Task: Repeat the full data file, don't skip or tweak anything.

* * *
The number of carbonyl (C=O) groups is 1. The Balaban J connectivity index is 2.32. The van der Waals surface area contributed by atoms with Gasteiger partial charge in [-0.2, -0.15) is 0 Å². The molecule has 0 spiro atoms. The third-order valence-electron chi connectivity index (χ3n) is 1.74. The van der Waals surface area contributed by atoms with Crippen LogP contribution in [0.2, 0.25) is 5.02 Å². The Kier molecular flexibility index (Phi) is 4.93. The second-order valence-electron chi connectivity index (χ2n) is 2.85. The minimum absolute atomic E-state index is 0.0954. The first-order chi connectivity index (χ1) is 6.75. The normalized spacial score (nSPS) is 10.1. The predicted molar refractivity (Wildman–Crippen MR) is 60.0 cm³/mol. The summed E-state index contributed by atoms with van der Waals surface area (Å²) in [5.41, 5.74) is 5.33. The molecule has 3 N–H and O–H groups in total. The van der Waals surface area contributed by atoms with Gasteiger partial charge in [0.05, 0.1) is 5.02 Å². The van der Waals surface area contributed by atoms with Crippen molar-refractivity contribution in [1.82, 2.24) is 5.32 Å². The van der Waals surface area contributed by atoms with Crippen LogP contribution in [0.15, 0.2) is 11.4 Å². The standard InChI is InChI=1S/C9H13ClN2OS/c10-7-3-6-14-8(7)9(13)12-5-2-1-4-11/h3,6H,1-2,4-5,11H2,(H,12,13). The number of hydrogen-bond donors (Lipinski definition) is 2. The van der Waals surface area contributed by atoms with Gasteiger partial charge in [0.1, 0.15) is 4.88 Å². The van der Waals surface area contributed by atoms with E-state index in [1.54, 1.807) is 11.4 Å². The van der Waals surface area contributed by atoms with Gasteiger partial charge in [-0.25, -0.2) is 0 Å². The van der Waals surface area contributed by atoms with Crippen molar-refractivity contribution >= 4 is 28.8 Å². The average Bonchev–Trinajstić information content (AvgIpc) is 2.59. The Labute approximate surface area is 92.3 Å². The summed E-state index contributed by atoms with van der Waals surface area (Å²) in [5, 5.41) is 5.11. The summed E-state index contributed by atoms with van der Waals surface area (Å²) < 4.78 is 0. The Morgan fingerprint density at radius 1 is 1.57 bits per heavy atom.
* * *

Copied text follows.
The number of carbonyl (C=O) groups is 1. The Balaban J connectivity index is 2.32. The van der Waals surface area contributed by atoms with Gasteiger partial charge in [-0.2, -0.15) is 0 Å². The molecule has 0 spiro atoms. The third-order valence-electron chi connectivity index (χ3n) is 1.74. The van der Waals surface area contributed by atoms with Crippen LogP contribution in [0.2, 0.25) is 5.02 Å². The Kier molecular flexibility index (Phi) is 4.93. The second-order valence-electron chi connectivity index (χ2n) is 2.85. The minimum absolute atomic E-state index is 0.0954. The first-order chi connectivity index (χ1) is 6.75. The normalized spacial score (nSPS) is 10.1. The predicted molar refractivity (Wildman–Crippen MR) is 60.0 cm³/mol. The summed E-state index contributed by atoms with van der Waals surface area (Å²) in [5.41, 5.74) is 5.33. The molecule has 3 N–H and O–H groups in total. The van der Waals surface area contributed by atoms with Gasteiger partial charge in [0.05, 0.1) is 5.02 Å². The van der Waals surface area contributed by atoms with Crippen molar-refractivity contribution in [1.82, 2.24) is 5.32 Å². The van der Waals surface area contributed by atoms with Crippen LogP contribution in [0.15, 0.2) is 11.4 Å². The standard InChI is InChI=1S/C9H13ClN2OS/c10-7-3-6-14-8(7)9(13)12-5-2-1-4-11/h3,6H,1-2,4-5,11H2,(H,12,13). The number of hydrogen-bond donors (Lipinski definition) is 2. The van der Waals surface area contributed by atoms with Gasteiger partial charge in [0.1, 0.15) is 4.88 Å². The van der Waals surface area contributed by atoms with E-state index in [1.54, 1.807) is 11.4 Å². The van der Waals surface area contributed by atoms with Gasteiger partial charge in [-0.25, -0.2) is 0 Å². The van der Waals surface area contributed by atoms with Crippen molar-refractivity contribution >= 4 is 28.8 Å². The average Bonchev–Trinajstić information content (AvgIpc) is 2.59. The Labute approximate surface area is 92.3 Å². The summed E-state index contributed by atoms with van der Waals surface area (Å²) in [5, 5.41) is 5.11. The summed E-state index contributed by atoms with van der Waals surface area (Å²) < 4.78 is 0. The Morgan fingerprint density at radius 1 is 1.57 bits per heavy atom.